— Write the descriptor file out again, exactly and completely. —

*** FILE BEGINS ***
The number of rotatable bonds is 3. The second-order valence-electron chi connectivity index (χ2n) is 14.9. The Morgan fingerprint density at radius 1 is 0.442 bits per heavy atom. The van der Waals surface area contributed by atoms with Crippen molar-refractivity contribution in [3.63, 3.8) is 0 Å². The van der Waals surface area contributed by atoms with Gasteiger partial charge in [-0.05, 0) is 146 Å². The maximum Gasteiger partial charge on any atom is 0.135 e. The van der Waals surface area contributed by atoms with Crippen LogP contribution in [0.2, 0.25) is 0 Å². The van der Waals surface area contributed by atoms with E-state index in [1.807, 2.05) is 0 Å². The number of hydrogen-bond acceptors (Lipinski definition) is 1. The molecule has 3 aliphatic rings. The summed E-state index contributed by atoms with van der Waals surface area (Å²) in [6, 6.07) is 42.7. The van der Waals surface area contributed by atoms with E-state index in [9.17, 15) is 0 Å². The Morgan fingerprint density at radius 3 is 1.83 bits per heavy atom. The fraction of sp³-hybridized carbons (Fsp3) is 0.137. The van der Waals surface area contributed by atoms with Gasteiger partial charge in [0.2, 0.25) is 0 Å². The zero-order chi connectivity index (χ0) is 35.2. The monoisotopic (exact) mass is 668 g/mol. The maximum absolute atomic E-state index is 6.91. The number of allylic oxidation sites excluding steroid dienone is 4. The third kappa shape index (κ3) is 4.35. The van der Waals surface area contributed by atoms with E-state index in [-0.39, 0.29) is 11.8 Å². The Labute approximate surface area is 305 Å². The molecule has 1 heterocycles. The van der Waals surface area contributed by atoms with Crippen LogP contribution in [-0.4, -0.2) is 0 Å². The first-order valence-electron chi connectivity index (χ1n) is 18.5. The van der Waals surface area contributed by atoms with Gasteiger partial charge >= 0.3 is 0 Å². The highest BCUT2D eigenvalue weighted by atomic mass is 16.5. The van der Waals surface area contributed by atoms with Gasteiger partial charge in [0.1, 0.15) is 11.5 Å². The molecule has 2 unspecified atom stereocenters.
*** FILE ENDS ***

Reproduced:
The number of rotatable bonds is 3. The second-order valence-electron chi connectivity index (χ2n) is 14.9. The Morgan fingerprint density at radius 1 is 0.442 bits per heavy atom. The van der Waals surface area contributed by atoms with Crippen molar-refractivity contribution in [3.63, 3.8) is 0 Å². The van der Waals surface area contributed by atoms with Gasteiger partial charge in [-0.05, 0) is 146 Å². The maximum Gasteiger partial charge on any atom is 0.135 e. The van der Waals surface area contributed by atoms with Crippen LogP contribution in [0.2, 0.25) is 0 Å². The van der Waals surface area contributed by atoms with E-state index in [1.807, 2.05) is 0 Å². The number of hydrogen-bond acceptors (Lipinski definition) is 1. The molecule has 3 aliphatic rings. The summed E-state index contributed by atoms with van der Waals surface area (Å²) in [6, 6.07) is 42.7. The van der Waals surface area contributed by atoms with E-state index in [9.17, 15) is 0 Å². The Morgan fingerprint density at radius 3 is 1.83 bits per heavy atom. The fraction of sp³-hybridized carbons (Fsp3) is 0.137. The van der Waals surface area contributed by atoms with Gasteiger partial charge in [0.2, 0.25) is 0 Å². The zero-order chi connectivity index (χ0) is 35.2. The monoisotopic (exact) mass is 668 g/mol. The maximum absolute atomic E-state index is 6.91. The number of allylic oxidation sites excluding steroid dienone is 4. The third kappa shape index (κ3) is 4.35. The van der Waals surface area contributed by atoms with E-state index in [-0.39, 0.29) is 11.8 Å². The Labute approximate surface area is 305 Å². The molecule has 1 heterocycles. The van der Waals surface area contributed by atoms with Crippen LogP contribution in [-0.4, -0.2) is 0 Å². The first-order valence-electron chi connectivity index (χ1n) is 18.5. The van der Waals surface area contributed by atoms with Gasteiger partial charge >= 0.3 is 0 Å². The highest BCUT2D eigenvalue weighted by atomic mass is 16.5. The van der Waals surface area contributed by atoms with Gasteiger partial charge in [0.1, 0.15) is 11.5 Å². The molecule has 2 unspecified atom stereocenters.